Rob Neuner, Boost Oxygen: CEO and Co-Founder

Rob Neuner first came across the idea for his company, Boost Oxygen, in the early 2000s when he was abroad and discovered the concept of supplemental oxygen canisters. After that fateful trip, Rob Neuner decided to bring these canisters to the United States with many very useful improvements. His canisters, which are widely used by athletes around the world, are easy to use with one hand and are very light weight. Having used these cans myself playing soccer in Colorado, I can attest that they do wonders. All this being said, here is my interview with Rob Neuner: 

*Please note Rob Neuner’s answers are slightly edited to make them more readable*

What are one or two books that have most greatly influenced your life?

Death be not Proud - I read it in High School- for some reason it has always stuck with me. The lesson is to make the most out of your life. I also loved Pillars of the Earth- I'm a bit of History buff.

What is a quote you live by?

Easy - ‘If you don't have a plan, you have a plan to fail.

Who would you most like to have lunch with? (who is your hero?)

I don't have any heroes- but I would love to have lunch with Novak Djokovic (a professional tennis player).

What was your first business idea and what did you do with it?.

As a 10 year old in 1977 I sold coffee to people waiting on gas lines.

How did you know when you had the right idea?

When I saw the first sale at Sports Authority.

What do you wish you knew before you started your current business?

That people would benefit as much from it as they do. We started as just marketing to the sporting community (pro football players use Oxygen) - but so many other people benefit from Oxygen- we should have known this before.

How has failure helped you later in life? Can you share any specific lessons you have learned?

I lost the State Championship game senior year in high school (Bergen Catholic). I was the quarterback. I played poorly- nervously- afraid to make mistakes. After much rumination it taught me to always be aggressive. Play to win.

At what point did you know entrepreneurship was for you? How did you decide this is what you were going to do with your life regardless of the risk?

For my first job out of college I worked for the investment firm Bear Stearns. I hated the bureaucracy and incompetence. I went to business school at Fordham at night, I met an entrepreneurial friend from the Czech Republic there (1992- when a lot of things were happening in Eastern Europe), and I started selling fax machines and phone modems to Prague and Eastern Bloc. I really enjoyed it and we boot strapped it.

In your opinion, what traits make a good entrepreneur? Can one develop these traits?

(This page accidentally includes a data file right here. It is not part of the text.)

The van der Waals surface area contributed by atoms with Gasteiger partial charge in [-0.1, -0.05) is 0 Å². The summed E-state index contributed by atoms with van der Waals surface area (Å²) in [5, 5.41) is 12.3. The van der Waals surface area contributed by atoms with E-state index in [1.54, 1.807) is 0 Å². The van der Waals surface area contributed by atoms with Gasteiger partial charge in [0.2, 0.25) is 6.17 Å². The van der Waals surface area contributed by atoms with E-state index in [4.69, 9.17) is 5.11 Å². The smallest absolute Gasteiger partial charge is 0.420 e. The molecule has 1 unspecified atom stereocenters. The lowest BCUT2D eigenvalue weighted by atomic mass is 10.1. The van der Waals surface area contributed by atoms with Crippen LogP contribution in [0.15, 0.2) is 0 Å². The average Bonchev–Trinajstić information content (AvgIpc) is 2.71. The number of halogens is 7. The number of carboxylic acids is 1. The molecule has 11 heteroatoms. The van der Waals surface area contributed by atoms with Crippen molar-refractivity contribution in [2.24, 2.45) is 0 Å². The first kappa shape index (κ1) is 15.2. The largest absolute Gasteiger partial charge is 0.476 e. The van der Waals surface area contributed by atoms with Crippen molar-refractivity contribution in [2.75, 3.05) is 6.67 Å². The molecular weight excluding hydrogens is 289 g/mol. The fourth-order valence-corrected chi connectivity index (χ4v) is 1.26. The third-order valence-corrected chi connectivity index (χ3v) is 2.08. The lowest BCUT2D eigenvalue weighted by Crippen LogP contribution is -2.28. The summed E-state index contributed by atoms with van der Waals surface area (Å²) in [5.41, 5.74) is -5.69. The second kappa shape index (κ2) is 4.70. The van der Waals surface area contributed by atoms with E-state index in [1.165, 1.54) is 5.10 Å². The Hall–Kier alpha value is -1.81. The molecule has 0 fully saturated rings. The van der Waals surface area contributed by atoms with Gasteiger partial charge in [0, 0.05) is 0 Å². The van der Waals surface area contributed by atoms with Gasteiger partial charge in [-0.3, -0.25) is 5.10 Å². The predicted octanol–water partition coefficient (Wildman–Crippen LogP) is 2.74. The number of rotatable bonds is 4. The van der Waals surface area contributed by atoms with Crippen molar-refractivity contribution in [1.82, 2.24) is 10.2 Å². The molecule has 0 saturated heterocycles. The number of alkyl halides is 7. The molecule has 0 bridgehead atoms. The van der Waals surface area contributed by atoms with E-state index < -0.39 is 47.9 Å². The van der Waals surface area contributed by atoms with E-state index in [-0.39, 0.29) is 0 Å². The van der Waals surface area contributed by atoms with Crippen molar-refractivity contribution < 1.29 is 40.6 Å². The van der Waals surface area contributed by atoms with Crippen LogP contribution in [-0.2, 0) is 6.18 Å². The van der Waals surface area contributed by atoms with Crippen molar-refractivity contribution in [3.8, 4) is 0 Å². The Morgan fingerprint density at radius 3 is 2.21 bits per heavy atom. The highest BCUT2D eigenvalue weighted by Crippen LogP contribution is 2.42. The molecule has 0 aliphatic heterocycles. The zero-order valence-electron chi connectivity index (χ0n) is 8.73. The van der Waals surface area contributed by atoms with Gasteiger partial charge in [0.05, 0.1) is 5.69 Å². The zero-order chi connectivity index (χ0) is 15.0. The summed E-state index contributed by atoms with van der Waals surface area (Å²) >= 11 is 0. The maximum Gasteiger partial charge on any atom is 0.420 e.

You have to see the whole picture front to end. You keep hearing- "I always knew I would succeed- I was too afraid to fail- this is the secret to my success" - say about .01% of people who become successful. The other 99.99% have an idea, have some experience, or even expertise in that idea. These 99.99% are very careful with their expenses in the beginning knowing that it could fail, and if it does fail (likely), how can they not dig too deep of a financial hole. Apple, Microsoft, Amazon, and HP all started out of their parents' garages - just in case they failed they wouldn't have been beholden to leases and other expenses. All of these companies had 3 month, 6 month, 12 month projections, best case and worst case scenarios. All successful entrepreneurs are lucky- but they all create the opportunities for them to become lucky.

What is some of the best advice you ever received? Some of the worst?

Best- When you first start making money- save 20%. Put it away even to a bank, 401K, IRA, whatever. Every paycheck. Your 30 year old+++ self will thank you, your 50 year old self will love you. Factor that in with living expenses. 

Worst- Stick with any job for at least 2 years. This advice should have been revised to 3 months- that's as long as it takes to know if you're in the right organization or if it's the right fit. The other 21 months will be a waste of time.

Key Takeaways:

• Know your market and do extensive research before you start

• Most people have experience or expertise in the industry they are going into

• Be very careful with expenses when you first start, “do not dig too deep of a hole”.

• When you start making money save 20% for your future self

My Favorite Quotes:

• “If you don't have a plan, you have a plan to fail.”

• “All successful entrepreneurs are lucky- but they all create the opportunities for them to become lucky.”

Useful Links:

Boost Oxygen's Website

Rob Neuner's LinkedIn

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